Scholars are now coming to realise that ordinary-looking artefacts like the uictli actually have ‘deeper’ levels of meaning: they appear in certain sequences in the codices that form ‘chapters’ relating to key themes of every-day life: birth, partners, travel, planting, marriage, public service, and... behaviour. In picture 5 the digging stick, alongside its twin tool the woodcutter’s axe (remember them in Picture 2?!) represents peaceful, settled farming, made possible by the hard work of the ‘good’ citizen, in contrast with baddies who loiter, gamble, thieve, gossip, drink alcohol, and worse...

Pic 6: A public works official orders two youths to work - and warns them against slacking! Codex Mendoza, folio 70r
Pic 6: A public works official orders two youths to work - and warns them against slacking! Codex Mendoza, folio 70r (Click on image to enlarge)

The snake (Picture 5, on the left), representing fertility, becomes the digging stick: together they represent the hard work of the community that produce life-giving maize.

Pic 7: Rain god Tlaloc using his digging stick to cultivate corn - detail adapted from Codex Borgia, plate 20
Pic 7: Rain god Tlaloc using his digging stick to cultivate corn - detail adapted from Codex Borgia, plate 20 (Click on image to enlarge)

Amongst the Inca of South America, the act of planting and the ‘passing of the sun underneath the world’ - as seen passing through 4 pillars on a hill overlooking their great mountain city of Cuzco - were connected both in meaning and in time of year: always in mid-August, when, as an Inca legend says, the earth mother, Pachamama, ‘opens up’. She is then at her most fertile and can be penetrated both by the tiller (with his plow - in Mexico, the digging stick) and the sun (with his rays).

Our Activity Sheet 3b, on the digging stick
Our Activity Sheet 3b, on the digging stick (Click on image to enlarge)

For all the peoples of ancient America, then, a humble farming tool like the digging stick would have stood for life - plant, human and divine...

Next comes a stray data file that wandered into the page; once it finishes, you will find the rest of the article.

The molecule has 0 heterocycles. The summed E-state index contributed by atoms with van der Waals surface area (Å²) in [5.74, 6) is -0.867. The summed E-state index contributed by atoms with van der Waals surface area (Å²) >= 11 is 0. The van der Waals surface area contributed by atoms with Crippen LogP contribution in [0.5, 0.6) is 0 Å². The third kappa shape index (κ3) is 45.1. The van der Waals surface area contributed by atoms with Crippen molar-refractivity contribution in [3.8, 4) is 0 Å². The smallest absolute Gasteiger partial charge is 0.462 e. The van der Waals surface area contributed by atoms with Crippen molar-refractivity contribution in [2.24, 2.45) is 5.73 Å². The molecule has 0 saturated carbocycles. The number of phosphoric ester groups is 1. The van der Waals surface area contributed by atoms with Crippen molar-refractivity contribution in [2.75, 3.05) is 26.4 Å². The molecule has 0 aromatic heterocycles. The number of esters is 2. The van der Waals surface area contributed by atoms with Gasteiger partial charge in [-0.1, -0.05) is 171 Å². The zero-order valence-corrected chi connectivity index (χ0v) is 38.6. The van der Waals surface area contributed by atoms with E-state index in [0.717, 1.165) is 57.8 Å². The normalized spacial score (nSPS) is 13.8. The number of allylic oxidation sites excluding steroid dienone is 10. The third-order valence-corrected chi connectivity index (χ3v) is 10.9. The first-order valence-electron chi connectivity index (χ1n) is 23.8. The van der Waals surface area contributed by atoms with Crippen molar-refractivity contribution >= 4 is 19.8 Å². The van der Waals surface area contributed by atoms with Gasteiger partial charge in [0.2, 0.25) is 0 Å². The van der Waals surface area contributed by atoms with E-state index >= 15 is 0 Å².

Further reading (for serious students!):-
Gordon Brotherston Book of the Fourth World, Cambridge University Press, 1992
Anthony Aveni People and the Sky, Thames & Hudson, 2008

Picture sources:-
Main picture of a digging stick: drawn specially for Mexicolore by Felipe Dávalos ©2008
Diego Rivera mural, National Palace, Mexico City: photo by Ian Mursell/Mexicolore
Chinampas painting, National Museum of Anthropology, Mexico City: photo by Ian Mursell/Mexicolore
Codex Tudela: image scanned from our copy of the Testimonio Compañía Editorial facsimile edition, Madrid, 2002
Florentine Codex (original in the Biblioteca Medicea Laurenziana, Florence): image scanned from our own copy of the Club Internacional del Libro 3-volume facsimile edition, Madrid, 1994
Codex Fejérváry-Mayer: image scanned from our copy of the ADEVA facsimile edition, Graz, Austria, 1971
Image from the Codex Mendoza (original in the Bodleian Library, Oxford) - scanned from our copy of the James Cooper Clark facsimile edition, London, 1938
Codex Borgia: image scanned from The Codex Borgia: A Full-Colour Restoration of the Ancient Mexican Manuscript by Gisele Díaz and Alan Rodgers, Dover Publications, New York, 1993, p.58 (detail only)

Now that you’ve learnt more about the petate, download the activity sheet on it (click on the PDF icon below) and get to work...!

Acrobat logo Download our Activity Sheet on the digging stick...

Our in-depth feature on the ‘uictli’